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SEISMIC STUDIES. The 2004 Indian Ocean tsunami swept over entire islands, wiping some of them completely off the map and killing more than 230,000 people. In Tsunami Warning, author and illustrator Taylor Morrison explains how scientists developed the first Seismic Sea Wave Warning System and are studying the powerful waves to save lives by decreasing false alarms and reacting with greater speed and accuracy to real threats.

From The Asian Reporter, V19, #24 (June 23, 2009), page 11.

Neighborhood watch

Tsunami Warning

By Taylor Morrison

Houghton Mifflin, 2007

Hardcover, 32 pages, $17.00

By Josephine Bridges

My uncle the librarian ó who I thank for my love of reading ó and my uncle the Earth Science teacher ó who I thank for my love of this planet ó would have marvelled at Tsunami Warning. Itís informative and thrilling, and it would have appealed to me just as much when I was following my uncles around asking endless questions as it does today. Not every kid is going to have the patience to wade through the technical information, but thatís okay; thereís plenty of drama here. Stunning illustrations, too.

Tsunami Warning begins with a gripping description and depiction of the December 2004 tsunami in the Indian Ocean in which more than 230,000 people lost their lives, then leaps back in time to 1925, when scientists were developing two revolutionary theories: "The first was continental drift, or what we call plate tectonics today, the idea that a thin outer shell surrounds the earth and fits together like giant puzzle pieces, and when the pieces slip past one another an earthquake is created. Many American scientists thought this idea was ridiculous. The second theory was that undersea earthquakes and tsunamis were connected somehow."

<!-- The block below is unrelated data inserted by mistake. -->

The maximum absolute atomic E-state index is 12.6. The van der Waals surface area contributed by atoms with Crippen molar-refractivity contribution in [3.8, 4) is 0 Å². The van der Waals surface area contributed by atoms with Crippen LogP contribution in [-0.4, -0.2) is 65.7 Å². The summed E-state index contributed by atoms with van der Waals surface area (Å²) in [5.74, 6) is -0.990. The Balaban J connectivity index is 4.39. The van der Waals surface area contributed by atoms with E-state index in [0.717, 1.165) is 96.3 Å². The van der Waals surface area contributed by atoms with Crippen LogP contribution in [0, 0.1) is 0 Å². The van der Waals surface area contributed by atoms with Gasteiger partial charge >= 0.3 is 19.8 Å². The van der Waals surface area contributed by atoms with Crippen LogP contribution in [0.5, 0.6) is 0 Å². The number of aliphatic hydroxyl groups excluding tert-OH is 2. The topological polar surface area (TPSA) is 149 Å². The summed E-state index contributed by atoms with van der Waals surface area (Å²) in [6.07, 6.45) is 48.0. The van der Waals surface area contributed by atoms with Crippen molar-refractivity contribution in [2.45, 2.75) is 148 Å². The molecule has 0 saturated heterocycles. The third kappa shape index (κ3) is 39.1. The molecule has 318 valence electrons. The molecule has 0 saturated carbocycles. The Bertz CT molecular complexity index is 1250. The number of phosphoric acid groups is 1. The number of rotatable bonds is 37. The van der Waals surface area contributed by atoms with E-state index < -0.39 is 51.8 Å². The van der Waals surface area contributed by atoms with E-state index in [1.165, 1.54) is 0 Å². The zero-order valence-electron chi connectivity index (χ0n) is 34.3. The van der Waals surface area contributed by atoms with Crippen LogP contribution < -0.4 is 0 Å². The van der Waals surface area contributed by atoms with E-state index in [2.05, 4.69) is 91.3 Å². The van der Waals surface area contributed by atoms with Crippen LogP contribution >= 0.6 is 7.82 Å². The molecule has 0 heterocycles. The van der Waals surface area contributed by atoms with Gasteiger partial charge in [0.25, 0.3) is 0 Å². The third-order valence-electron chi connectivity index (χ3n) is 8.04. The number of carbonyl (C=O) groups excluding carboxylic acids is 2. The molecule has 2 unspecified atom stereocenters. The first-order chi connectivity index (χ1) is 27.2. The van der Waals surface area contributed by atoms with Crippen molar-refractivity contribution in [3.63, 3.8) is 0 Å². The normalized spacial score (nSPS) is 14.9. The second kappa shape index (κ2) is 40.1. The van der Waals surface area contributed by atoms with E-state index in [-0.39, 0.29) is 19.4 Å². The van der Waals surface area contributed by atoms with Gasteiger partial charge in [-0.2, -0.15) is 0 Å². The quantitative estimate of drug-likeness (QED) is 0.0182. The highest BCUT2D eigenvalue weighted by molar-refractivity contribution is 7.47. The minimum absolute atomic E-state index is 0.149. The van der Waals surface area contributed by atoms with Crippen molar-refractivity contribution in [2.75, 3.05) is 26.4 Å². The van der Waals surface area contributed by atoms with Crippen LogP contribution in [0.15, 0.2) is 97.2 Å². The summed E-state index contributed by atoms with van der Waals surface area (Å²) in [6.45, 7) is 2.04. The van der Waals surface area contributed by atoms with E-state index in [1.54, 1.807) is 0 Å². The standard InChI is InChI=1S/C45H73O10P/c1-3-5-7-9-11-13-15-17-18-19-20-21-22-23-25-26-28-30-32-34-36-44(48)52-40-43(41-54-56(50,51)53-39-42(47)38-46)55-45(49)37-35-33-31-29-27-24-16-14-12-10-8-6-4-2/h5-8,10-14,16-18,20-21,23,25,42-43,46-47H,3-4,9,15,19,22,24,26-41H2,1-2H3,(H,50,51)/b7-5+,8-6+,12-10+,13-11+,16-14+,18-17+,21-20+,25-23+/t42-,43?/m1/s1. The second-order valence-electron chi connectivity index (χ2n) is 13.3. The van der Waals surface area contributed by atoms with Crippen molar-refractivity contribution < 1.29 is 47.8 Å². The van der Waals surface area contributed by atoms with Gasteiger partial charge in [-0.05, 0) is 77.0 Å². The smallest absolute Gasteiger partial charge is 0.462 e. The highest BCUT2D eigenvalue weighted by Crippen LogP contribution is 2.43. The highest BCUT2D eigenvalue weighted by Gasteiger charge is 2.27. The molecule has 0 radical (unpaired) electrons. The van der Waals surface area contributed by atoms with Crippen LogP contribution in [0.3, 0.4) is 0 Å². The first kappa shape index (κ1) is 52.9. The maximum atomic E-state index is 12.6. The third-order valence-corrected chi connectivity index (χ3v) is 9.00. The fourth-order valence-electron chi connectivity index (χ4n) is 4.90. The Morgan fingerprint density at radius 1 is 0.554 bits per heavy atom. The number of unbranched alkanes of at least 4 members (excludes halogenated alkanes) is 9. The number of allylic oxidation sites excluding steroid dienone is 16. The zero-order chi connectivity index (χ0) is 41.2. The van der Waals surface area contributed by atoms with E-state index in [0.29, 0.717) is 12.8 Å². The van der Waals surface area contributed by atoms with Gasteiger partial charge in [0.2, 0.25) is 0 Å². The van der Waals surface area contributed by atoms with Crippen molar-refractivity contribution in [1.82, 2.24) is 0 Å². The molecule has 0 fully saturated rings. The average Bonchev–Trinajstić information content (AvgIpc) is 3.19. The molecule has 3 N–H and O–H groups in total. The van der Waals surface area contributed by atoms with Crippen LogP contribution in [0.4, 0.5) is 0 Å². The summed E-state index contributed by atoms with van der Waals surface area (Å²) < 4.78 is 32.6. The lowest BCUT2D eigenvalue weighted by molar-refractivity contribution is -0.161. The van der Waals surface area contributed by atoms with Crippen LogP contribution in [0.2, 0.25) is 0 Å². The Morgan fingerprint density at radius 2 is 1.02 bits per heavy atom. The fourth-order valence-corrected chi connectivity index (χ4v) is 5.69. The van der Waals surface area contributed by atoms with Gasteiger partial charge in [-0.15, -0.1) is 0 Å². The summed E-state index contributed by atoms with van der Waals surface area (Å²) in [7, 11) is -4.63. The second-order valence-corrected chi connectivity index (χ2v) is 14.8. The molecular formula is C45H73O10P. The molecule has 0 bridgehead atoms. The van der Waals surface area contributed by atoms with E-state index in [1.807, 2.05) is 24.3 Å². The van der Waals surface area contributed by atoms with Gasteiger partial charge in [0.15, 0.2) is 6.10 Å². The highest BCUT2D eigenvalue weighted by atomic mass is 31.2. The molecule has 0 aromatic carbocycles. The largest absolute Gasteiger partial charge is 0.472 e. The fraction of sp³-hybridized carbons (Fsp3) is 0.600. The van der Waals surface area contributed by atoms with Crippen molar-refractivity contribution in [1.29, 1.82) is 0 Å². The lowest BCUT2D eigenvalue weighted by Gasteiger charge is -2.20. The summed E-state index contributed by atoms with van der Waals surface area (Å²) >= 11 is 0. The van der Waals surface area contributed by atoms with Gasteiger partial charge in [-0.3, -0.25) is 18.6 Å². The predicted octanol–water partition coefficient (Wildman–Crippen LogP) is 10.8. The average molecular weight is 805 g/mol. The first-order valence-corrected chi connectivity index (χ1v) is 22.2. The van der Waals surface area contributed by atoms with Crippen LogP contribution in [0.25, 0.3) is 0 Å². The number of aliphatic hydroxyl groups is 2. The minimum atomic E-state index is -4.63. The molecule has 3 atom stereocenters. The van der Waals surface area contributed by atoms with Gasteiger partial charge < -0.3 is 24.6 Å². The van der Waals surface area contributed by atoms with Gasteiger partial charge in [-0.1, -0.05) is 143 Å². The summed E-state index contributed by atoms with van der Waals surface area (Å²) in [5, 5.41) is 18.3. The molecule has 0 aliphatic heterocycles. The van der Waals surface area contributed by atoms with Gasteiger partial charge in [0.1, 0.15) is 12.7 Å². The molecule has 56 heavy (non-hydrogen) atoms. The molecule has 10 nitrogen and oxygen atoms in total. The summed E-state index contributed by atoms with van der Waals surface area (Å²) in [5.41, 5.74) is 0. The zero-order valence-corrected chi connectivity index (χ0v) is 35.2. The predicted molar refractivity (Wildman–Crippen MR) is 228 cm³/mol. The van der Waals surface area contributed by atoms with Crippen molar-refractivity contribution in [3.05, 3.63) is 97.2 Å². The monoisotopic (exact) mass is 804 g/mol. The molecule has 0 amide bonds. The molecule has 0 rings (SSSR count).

Twenty years later, an earthquake shook the Aleutian Islands off the Alaskan coast and a lighthouse and its crew of five disappeared. Travel- ling at 500 miles an hour, tsunami waves reached Hawaii after a few hours. "Early in the morning the storekeepers, fishermen, and children of Hilo Bay witnessed a bizarre sight. The huge bay was dried up! Men who worked on the docks loading sugar ran into the bay to grab the stranded fish flopping around."

The tsunami "claimed 159 lives and caused $25 million in damage." The Seismic Sea Wave Warning System was in place two years later, but it wasnít until 1957, when "a powerful earthquake sent shock waves to seismic stations around the world," that the system was put to the test. "Undersea earthquakes do not always create tsunamis, and false alarms are extremely costly," but people were ordered away from the water and ships sent out to sea. The waves caused $3 million in damage, but this time, not one life was lost.

If you think of the Pacific Rim as your neighborhood, youíll agree we owe the National Oceanic and Atmospheric Association, which was known as the Coast and Geodetic Survey back in 1925, a great debt of gratitude for keeping us safe. And bravo to Tsunami Warning author Taylor Morrison for bringing this to our attention in such a compelling way.

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